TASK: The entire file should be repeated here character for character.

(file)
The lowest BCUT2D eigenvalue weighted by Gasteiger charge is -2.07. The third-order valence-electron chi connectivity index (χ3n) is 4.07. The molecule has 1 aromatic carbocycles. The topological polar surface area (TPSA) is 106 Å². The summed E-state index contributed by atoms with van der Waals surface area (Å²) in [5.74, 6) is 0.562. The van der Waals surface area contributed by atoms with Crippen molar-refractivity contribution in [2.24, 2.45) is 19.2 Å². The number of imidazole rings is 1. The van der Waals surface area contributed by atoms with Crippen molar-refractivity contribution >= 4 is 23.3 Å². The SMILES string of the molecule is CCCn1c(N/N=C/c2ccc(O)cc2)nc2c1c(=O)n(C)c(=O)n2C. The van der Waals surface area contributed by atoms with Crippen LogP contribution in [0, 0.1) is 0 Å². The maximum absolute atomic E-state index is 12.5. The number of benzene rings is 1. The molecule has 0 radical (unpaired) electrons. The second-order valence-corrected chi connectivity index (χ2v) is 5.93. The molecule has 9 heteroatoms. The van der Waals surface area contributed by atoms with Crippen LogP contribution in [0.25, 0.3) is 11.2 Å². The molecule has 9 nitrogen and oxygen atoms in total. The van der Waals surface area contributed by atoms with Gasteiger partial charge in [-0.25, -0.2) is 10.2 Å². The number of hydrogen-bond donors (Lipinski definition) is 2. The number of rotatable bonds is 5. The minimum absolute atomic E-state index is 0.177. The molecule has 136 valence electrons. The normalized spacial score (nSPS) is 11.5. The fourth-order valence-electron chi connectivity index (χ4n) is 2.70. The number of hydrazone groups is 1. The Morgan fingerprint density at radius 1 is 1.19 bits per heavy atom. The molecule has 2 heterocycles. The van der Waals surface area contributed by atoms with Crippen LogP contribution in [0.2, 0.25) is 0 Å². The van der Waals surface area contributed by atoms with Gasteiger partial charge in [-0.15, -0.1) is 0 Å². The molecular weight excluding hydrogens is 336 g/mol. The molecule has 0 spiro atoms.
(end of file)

The lowest BCUT2D eigenvalue weighted by Gasteiger charge is -2.07. The third-order valence-electron chi connectivity index (χ3n) is 4.07. The molecule has 1 aromatic carbocycles. The topological polar surface area (TPSA) is 106 Å². The summed E-state index contributed by atoms with van der Waals surface area (Å²) in [5.74, 6) is 0.562. The van der Waals surface area contributed by atoms with Crippen molar-refractivity contribution in [2.24, 2.45) is 19.2 Å². The number of imidazole rings is 1. The van der Waals surface area contributed by atoms with Crippen molar-refractivity contribution >= 4 is 23.3 Å². The SMILES string of the molecule is CCCn1c(N/N=C/c2ccc(O)cc2)nc2c1c(=O)n(C)c(=O)n2C. The van der Waals surface area contributed by atoms with Crippen LogP contribution in [0, 0.1) is 0 Å². The maximum absolute atomic E-state index is 12.5. The number of benzene rings is 1. The molecule has 0 radical (unpaired) electrons. The second-order valence-corrected chi connectivity index (χ2v) is 5.93. The molecule has 9 heteroatoms. The van der Waals surface area contributed by atoms with Crippen LogP contribution in [0.25, 0.3) is 11.2 Å². The molecule has 9 nitrogen and oxygen atoms in total. The van der Waals surface area contributed by atoms with Gasteiger partial charge in [-0.25, -0.2) is 10.2 Å². The number of hydrogen-bond donors (Lipinski definition) is 2. The number of rotatable bonds is 5. The minimum absolute atomic E-state index is 0.177. The molecule has 136 valence electrons. The normalized spacial score (nSPS) is 11.5. The fourth-order valence-electron chi connectivity index (χ4n) is 2.70. The number of hydrazone groups is 1. The Morgan fingerprint density at radius 1 is 1.19 bits per heavy atom. The molecule has 2 heterocycles. The van der Waals surface area contributed by atoms with Crippen LogP contribution in [0.2, 0.25) is 0 Å². The van der Waals surface area contributed by atoms with Gasteiger partial charge in [-0.15, -0.1) is 0 Å². The molecular weight excluding hydrogens is 336 g/mol. The molecule has 0 spiro atoms.